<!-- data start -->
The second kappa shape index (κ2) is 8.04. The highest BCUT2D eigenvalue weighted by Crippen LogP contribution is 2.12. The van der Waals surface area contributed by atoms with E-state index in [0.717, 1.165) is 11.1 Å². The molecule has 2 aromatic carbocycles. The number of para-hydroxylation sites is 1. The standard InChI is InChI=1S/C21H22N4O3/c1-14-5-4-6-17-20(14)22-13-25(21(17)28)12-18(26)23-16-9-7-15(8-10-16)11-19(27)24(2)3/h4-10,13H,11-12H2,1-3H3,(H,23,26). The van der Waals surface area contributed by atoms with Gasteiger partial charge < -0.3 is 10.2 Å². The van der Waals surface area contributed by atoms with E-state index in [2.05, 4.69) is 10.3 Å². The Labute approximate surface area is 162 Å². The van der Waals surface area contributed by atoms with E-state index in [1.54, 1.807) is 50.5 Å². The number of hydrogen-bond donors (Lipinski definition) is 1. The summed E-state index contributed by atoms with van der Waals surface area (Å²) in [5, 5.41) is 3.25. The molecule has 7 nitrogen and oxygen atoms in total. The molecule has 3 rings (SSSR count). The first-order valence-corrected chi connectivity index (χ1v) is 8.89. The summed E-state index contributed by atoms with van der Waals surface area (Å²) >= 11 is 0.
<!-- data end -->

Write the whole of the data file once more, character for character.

The second kappa shape index (κ2) is 8.04. The highest BCUT2D eigenvalue weighted by Crippen LogP contribution is 2.12. The van der Waals surface area contributed by atoms with E-state index in [0.717, 1.165) is 11.1 Å². The molecule has 2 aromatic carbocycles. The number of para-hydroxylation sites is 1. The standard InChI is InChI=1S/C21H22N4O3/c1-14-5-4-6-17-20(14)22-13-25(21(17)28)12-18(26)23-16-9-7-15(8-10-16)11-19(27)24(2)3/h4-10,13H,11-12H2,1-3H3,(H,23,26). The van der Waals surface area contributed by atoms with Gasteiger partial charge < -0.3 is 10.2 Å². The van der Waals surface area contributed by atoms with E-state index in [2.05, 4.69) is 10.3 Å². The Labute approximate surface area is 162 Å². The van der Waals surface area contributed by atoms with E-state index in [1.54, 1.807) is 50.5 Å². The number of hydrogen-bond donors (Lipinski definition) is 1. The summed E-state index contributed by atoms with van der Waals surface area (Å²) in [5, 5.41) is 3.25. The molecule has 7 nitrogen and oxygen atoms in total. The molecule has 3 rings (SSSR count). The first-order valence-corrected chi connectivity index (χ1v) is 8.89. The summed E-state index contributed by atoms with van der Waals surface area (Å²) >= 11 is 0.